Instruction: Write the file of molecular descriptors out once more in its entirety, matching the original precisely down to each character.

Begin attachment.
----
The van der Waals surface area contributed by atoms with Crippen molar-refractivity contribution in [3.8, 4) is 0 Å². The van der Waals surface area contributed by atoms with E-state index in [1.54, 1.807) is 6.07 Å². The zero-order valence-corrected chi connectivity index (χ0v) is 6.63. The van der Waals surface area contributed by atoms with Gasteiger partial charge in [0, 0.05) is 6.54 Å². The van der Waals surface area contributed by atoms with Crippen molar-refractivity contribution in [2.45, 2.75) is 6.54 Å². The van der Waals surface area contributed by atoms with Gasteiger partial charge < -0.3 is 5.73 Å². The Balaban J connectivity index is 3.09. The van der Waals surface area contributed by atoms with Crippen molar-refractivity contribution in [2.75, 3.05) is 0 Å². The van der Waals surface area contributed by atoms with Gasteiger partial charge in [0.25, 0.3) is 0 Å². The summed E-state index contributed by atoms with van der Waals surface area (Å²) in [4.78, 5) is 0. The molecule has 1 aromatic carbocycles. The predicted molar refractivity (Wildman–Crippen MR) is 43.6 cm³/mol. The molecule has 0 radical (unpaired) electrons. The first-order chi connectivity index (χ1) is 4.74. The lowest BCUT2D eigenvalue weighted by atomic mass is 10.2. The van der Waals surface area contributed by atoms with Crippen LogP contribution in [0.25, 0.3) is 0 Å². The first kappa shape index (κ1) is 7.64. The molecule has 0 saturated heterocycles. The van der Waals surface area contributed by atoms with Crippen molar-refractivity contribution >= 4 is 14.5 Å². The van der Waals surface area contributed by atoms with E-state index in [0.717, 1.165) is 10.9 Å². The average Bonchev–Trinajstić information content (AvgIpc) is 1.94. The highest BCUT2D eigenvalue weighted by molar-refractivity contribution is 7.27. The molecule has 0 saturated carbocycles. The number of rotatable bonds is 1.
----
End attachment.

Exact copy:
The van der Waals surface area contributed by atoms with Crippen molar-refractivity contribution in [3.8, 4) is 0 Å². The van der Waals surface area contributed by atoms with E-state index in [1.54, 1.807) is 6.07 Å². The zero-order valence-corrected chi connectivity index (χ0v) is 6.63. The van der Waals surface area contributed by atoms with Gasteiger partial charge in [0, 0.05) is 6.54 Å². The van der Waals surface area contributed by atoms with Crippen molar-refractivity contribution in [2.45, 2.75) is 6.54 Å². The van der Waals surface area contributed by atoms with Gasteiger partial charge < -0.3 is 5.73 Å². The Balaban J connectivity index is 3.09. The van der Waals surface area contributed by atoms with Crippen molar-refractivity contribution in [2.75, 3.05) is 0 Å². The van der Waals surface area contributed by atoms with Gasteiger partial charge in [0.25, 0.3) is 0 Å². The summed E-state index contributed by atoms with van der Waals surface area (Å²) in [4.78, 5) is 0. The molecule has 1 aromatic carbocycles. The predicted molar refractivity (Wildman–Crippen MR) is 43.6 cm³/mol. The molecule has 0 radical (unpaired) electrons. The first-order chi connectivity index (χ1) is 4.74. The lowest BCUT2D eigenvalue weighted by atomic mass is 10.2. The van der Waals surface area contributed by atoms with Crippen LogP contribution in [0.25, 0.3) is 0 Å². The first kappa shape index (κ1) is 7.64. The molecule has 0 saturated heterocycles. The van der Waals surface area contributed by atoms with Crippen molar-refractivity contribution >= 4 is 14.5 Å². The van der Waals surface area contributed by atoms with E-state index in [0.717, 1.165) is 10.9 Å². The average Bonchev–Trinajstić information content (AvgIpc) is 1.94. The highest BCUT2D eigenvalue weighted by molar-refractivity contribution is 7.27. The molecule has 0 saturated carbocycles. The number of rotatable bonds is 1.